bubble_colorful_colors_221291_l1You can’t walk into a job interview in your suit while blowing those drippy summertime bubbles that come in a hot green plastic container. You can’t give your elevator speech to the new networking contact with a qualified, live lead while sitting on a bench in Central Park blowing bubbles.

Or can you? Should you? (You can see where this is going…)

You need breaks from real life: to play, to float above the problems, to not deal. And you need breaks from taking breaks: to get up off the sofa and write that document, make that tough phone call, run the numbers. Most of the time, you oscillate between the two. It’s easier that way. Work while you’re working, play while you’re playing. No distractions, in control, not too sloppy.

But what would happen, how would life feel, if you infused the two? If you didn’t wait for Saturday night to have “time off” or wait until Sunday night to “plan the week?”

What would happen if – just for a moment, here and there – you dealt with the hard realities with a smile on your face and a bubble wand in your hand? Well, for one thing, you’d notice who thought you were nuts and avoided you (though arguably in New York that takes an awful lot), and who smiled along with you, maybe even wanted a go at the wand.

To make the largest bubble you can before the thin film breaks, you have to breathe easy, deliberately and deeply. You slow down, you focus, you let go (For a moment. You can easily get it back, all that tension, if you need it). With conscious awareness, you take a breath and focus gently on the ephemeral here and now. You know all too well the bubble’s going to burst. They always do. That’s part of the challenge, the pull, maybe even the fun. You try yet again: for a bigger bubble, a bunch of tiny bubbles, two intersecting bubbles. Or a laugh, a smile, even. Just to yourself. Or, maybe even better, a shared glance with a kindred spirit.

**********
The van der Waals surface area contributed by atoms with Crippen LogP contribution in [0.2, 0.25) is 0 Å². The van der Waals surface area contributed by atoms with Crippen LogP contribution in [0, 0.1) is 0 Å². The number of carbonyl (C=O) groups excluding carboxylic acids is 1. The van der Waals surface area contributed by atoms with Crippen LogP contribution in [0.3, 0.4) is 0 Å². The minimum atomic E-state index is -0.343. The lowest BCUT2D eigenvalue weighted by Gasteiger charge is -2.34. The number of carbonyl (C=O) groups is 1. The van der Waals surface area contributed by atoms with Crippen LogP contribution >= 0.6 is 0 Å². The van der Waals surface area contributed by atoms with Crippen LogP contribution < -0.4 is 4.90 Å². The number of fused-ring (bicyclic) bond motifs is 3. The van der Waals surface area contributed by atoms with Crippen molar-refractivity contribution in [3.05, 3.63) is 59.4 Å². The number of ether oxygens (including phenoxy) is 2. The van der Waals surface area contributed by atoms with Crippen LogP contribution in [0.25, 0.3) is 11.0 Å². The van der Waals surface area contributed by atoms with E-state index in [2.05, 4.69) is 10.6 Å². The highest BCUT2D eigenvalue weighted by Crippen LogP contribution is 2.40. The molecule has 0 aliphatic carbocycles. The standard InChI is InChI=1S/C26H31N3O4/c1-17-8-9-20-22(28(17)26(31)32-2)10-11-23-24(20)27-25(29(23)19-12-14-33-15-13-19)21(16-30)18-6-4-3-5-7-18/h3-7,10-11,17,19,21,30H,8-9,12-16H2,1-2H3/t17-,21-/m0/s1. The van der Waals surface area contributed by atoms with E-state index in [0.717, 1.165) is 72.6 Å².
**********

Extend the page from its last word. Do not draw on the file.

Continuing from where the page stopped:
It only takes a conscious moment. Just a few moments can make a big difference helping you get through these tough recession days, shifting perspective, giving you a much needed and appreciated breather. So that when you return to the challenges of your daily life, you do so refreshed, energized, feeling less frantic and more positive. By creating a sort of resiliency reservoir, the same daunting challenges don’t feel the same.

It’s easy to lose the smile when the demands of daily life crank up. And they seem to more and more these days. Financial woes, 24/7 email and cell phone and internet, the markets open somewhere pretty much all the time – all of them demanding your attention. And someone else nipping at your heels – evaluating you at your job, dumping their job on you, lying in wait for your job. Seems as if there’s never enough time or bandwith. No wonder you get edgy, short-tempered, exhausted.

Who’s got the time or energy for anything besides accomplishing something or vegging out in front of the tv? Who’s got time to be conscious and focused on the little joys? Maybe you do, just for a moment. In fact, just imagining it might almost do the trick.

Copyright © 2009 Marlin S. Potash. All rights reserved.

On Seduction, Trust and Other Homilies

SEDUCE– verb
Persuade to do the inadvisable; lure away from duty, principle or right behavior
Entice into sexual activity; induce to have sex

SEDUCTION – noun
An act of winning the love or sexual favor of someone; conquest
Enticing someone astray from right behavior

— ORIGIN Latin seducere ‘lead aside or away’

“Seduction is often difficult to distinguish from rape. In seduction, the rapist bothers to buy a bottle of wine.”
Andrea Dworkin: Letters from a War Zone (1988)